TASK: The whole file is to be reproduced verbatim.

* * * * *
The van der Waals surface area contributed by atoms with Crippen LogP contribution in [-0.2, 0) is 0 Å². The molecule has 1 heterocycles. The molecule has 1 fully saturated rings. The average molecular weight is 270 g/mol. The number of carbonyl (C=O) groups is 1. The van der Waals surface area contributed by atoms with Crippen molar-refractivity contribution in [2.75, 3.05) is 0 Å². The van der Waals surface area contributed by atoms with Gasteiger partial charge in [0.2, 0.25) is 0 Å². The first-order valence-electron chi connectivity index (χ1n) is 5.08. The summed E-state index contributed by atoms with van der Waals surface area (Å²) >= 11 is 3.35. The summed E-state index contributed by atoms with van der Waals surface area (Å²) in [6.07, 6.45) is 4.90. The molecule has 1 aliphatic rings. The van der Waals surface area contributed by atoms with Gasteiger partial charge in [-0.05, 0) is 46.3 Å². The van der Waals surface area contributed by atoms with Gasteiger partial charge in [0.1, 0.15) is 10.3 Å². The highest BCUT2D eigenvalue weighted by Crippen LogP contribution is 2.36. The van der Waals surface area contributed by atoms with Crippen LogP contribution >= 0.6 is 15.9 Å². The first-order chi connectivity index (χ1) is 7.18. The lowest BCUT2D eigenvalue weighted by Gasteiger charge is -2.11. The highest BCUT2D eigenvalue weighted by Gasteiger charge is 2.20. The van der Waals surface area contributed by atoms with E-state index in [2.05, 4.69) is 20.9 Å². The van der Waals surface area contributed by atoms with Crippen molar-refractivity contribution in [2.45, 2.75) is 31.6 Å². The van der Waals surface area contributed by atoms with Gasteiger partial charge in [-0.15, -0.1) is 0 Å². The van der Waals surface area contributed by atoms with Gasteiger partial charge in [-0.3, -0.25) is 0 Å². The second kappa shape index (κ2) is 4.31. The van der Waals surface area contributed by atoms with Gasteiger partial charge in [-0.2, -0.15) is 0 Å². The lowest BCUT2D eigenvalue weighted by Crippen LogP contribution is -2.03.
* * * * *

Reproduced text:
The van der Waals surface area contributed by atoms with Crippen LogP contribution in [-0.2, 0) is 0 Å². The molecule has 1 heterocycles. The molecule has 1 fully saturated rings. The average molecular weight is 270 g/mol. The number of carbonyl (C=O) groups is 1. The van der Waals surface area contributed by atoms with Crippen molar-refractivity contribution in [2.75, 3.05) is 0 Å². The van der Waals surface area contributed by atoms with Gasteiger partial charge in [0.2, 0.25) is 0 Å². The first-order valence-electron chi connectivity index (χ1n) is 5.08. The summed E-state index contributed by atoms with van der Waals surface area (Å²) >= 11 is 3.35. The summed E-state index contributed by atoms with van der Waals surface area (Å²) in [6.07, 6.45) is 4.90. The molecule has 1 aliphatic rings. The van der Waals surface area contributed by atoms with Gasteiger partial charge in [-0.05, 0) is 46.3 Å². The van der Waals surface area contributed by atoms with Gasteiger partial charge in [0.1, 0.15) is 10.3 Å². The highest BCUT2D eigenvalue weighted by Crippen LogP contribution is 2.36. The van der Waals surface area contributed by atoms with Crippen LogP contribution >= 0.6 is 15.9 Å². The first-order chi connectivity index (χ1) is 7.18. The lowest BCUT2D eigenvalue weighted by Gasteiger charge is -2.11. The highest BCUT2D eigenvalue weighted by Gasteiger charge is 2.20. The van der Waals surface area contributed by atoms with E-state index in [2.05, 4.69) is 20.9 Å². The van der Waals surface area contributed by atoms with Crippen molar-refractivity contribution in [2.45, 2.75) is 31.6 Å². The van der Waals surface area contributed by atoms with Gasteiger partial charge in [-0.15, -0.1) is 0 Å². The van der Waals surface area contributed by atoms with Gasteiger partial charge in [-0.3, -0.25) is 0 Å². The second kappa shape index (κ2) is 4.31. The van der Waals surface area contributed by atoms with Gasteiger partial charge in [-0.2, -0.15) is 0 Å². The lowest BCUT2D eigenvalue weighted by Crippen LogP contribution is -2.03.